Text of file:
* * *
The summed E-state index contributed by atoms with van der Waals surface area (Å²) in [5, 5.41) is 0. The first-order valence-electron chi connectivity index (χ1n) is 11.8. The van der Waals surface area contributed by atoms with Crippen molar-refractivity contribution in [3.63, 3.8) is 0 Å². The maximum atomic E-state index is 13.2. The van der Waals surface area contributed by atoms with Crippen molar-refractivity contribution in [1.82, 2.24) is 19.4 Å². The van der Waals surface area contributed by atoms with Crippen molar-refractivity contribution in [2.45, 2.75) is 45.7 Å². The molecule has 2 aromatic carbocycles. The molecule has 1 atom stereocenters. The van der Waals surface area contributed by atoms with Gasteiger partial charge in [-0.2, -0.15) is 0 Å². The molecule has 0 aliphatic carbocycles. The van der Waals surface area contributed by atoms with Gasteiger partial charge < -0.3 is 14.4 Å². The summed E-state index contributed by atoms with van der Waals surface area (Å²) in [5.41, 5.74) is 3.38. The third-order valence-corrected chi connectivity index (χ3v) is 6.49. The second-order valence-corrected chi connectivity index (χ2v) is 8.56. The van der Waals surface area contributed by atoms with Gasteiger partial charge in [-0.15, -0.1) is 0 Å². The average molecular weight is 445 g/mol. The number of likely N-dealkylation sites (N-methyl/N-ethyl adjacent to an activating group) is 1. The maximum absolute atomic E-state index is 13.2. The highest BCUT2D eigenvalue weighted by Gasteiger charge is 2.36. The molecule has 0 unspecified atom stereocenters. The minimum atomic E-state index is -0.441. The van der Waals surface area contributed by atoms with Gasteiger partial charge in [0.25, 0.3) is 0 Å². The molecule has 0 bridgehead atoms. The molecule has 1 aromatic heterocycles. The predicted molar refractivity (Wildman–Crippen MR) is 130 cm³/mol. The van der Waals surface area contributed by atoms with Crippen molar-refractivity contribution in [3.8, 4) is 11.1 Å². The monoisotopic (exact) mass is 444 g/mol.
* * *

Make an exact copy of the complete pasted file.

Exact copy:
The summed E-state index contributed by atoms with van der Waals surface area (Å²) in [5, 5.41) is 0. The first-order valence-electron chi connectivity index (χ1n) is 11.8. The van der Waals surface area contributed by atoms with Crippen molar-refractivity contribution in [3.63, 3.8) is 0 Å². The maximum atomic E-state index is 13.2. The van der Waals surface area contributed by atoms with Crippen molar-refractivity contribution in [1.82, 2.24) is 19.4 Å². The van der Waals surface area contributed by atoms with Crippen molar-refractivity contribution in [2.45, 2.75) is 45.7 Å². The molecule has 2 aromatic carbocycles. The molecule has 1 atom stereocenters. The van der Waals surface area contributed by atoms with Gasteiger partial charge in [-0.2, -0.15) is 0 Å². The molecule has 0 aliphatic carbocycles. The van der Waals surface area contributed by atoms with Gasteiger partial charge < -0.3 is 14.4 Å². The summed E-state index contributed by atoms with van der Waals surface area (Å²) in [5.41, 5.74) is 3.38. The third-order valence-corrected chi connectivity index (χ3v) is 6.49. The second-order valence-corrected chi connectivity index (χ2v) is 8.56. The van der Waals surface area contributed by atoms with Gasteiger partial charge in [-0.15, -0.1) is 0 Å². The average molecular weight is 445 g/mol. The number of likely N-dealkylation sites (N-methyl/N-ethyl adjacent to an activating group) is 1. The maximum absolute atomic E-state index is 13.2. The highest BCUT2D eigenvalue weighted by Gasteiger charge is 2.36. The molecule has 0 unspecified atom stereocenters. The minimum atomic E-state index is -0.441. The van der Waals surface area contributed by atoms with Gasteiger partial charge in [0.25, 0.3) is 0 Å². The molecule has 0 bridgehead atoms. The molecule has 1 aromatic heterocycles. The predicted molar refractivity (Wildman–Crippen MR) is 130 cm³/mol. The van der Waals surface area contributed by atoms with Crippen molar-refractivity contribution in [3.8, 4) is 11.1 Å². The monoisotopic (exact) mass is 444 g/mol.